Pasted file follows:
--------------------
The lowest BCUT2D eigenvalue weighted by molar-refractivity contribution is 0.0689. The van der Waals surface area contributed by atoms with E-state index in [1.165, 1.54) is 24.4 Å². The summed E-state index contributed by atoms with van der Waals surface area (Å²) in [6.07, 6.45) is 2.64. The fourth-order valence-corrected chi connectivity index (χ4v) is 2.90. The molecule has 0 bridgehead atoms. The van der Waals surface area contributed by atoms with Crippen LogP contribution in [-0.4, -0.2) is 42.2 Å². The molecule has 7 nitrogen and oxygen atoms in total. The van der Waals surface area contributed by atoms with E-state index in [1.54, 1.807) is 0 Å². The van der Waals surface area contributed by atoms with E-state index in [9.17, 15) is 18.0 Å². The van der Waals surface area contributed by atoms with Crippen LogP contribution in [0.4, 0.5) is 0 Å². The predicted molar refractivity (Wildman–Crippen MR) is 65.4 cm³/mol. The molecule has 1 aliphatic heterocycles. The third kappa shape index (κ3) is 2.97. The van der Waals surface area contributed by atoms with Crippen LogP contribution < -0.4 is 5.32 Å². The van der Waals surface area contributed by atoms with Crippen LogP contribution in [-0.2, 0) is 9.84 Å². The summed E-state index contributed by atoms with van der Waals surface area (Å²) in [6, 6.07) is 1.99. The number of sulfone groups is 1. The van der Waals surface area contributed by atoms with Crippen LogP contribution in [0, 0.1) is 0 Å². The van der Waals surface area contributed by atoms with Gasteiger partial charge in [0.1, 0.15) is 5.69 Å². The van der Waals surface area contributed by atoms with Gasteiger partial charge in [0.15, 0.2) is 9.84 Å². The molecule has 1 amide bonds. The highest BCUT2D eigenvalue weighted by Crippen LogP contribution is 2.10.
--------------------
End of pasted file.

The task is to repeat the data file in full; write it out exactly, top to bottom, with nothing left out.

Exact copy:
The lowest BCUT2D eigenvalue weighted by molar-refractivity contribution is 0.0689. The van der Waals surface area contributed by atoms with E-state index in [1.165, 1.54) is 24.4 Å². The summed E-state index contributed by atoms with van der Waals surface area (Å²) in [6.07, 6.45) is 2.64. The fourth-order valence-corrected chi connectivity index (χ4v) is 2.90. The molecule has 0 bridgehead atoms. The van der Waals surface area contributed by atoms with Crippen LogP contribution in [-0.4, -0.2) is 42.2 Å². The molecule has 7 nitrogen and oxygen atoms in total. The van der Waals surface area contributed by atoms with E-state index in [1.54, 1.807) is 0 Å². The van der Waals surface area contributed by atoms with E-state index in [9.17, 15) is 18.0 Å². The van der Waals surface area contributed by atoms with Crippen LogP contribution in [0.4, 0.5) is 0 Å². The predicted molar refractivity (Wildman–Crippen MR) is 65.4 cm³/mol. The molecule has 1 aliphatic heterocycles. The third kappa shape index (κ3) is 2.97. The van der Waals surface area contributed by atoms with Crippen LogP contribution < -0.4 is 5.32 Å². The van der Waals surface area contributed by atoms with Crippen LogP contribution in [-0.2, 0) is 9.84 Å². The summed E-state index contributed by atoms with van der Waals surface area (Å²) in [6, 6.07) is 1.99. The number of sulfone groups is 1. The van der Waals surface area contributed by atoms with Crippen LogP contribution in [0, 0.1) is 0 Å². The van der Waals surface area contributed by atoms with Gasteiger partial charge in [0.1, 0.15) is 5.69 Å². The van der Waals surface area contributed by atoms with Gasteiger partial charge in [0.15, 0.2) is 9.84 Å². The molecule has 1 amide bonds. The highest BCUT2D eigenvalue weighted by Crippen LogP contribution is 2.10.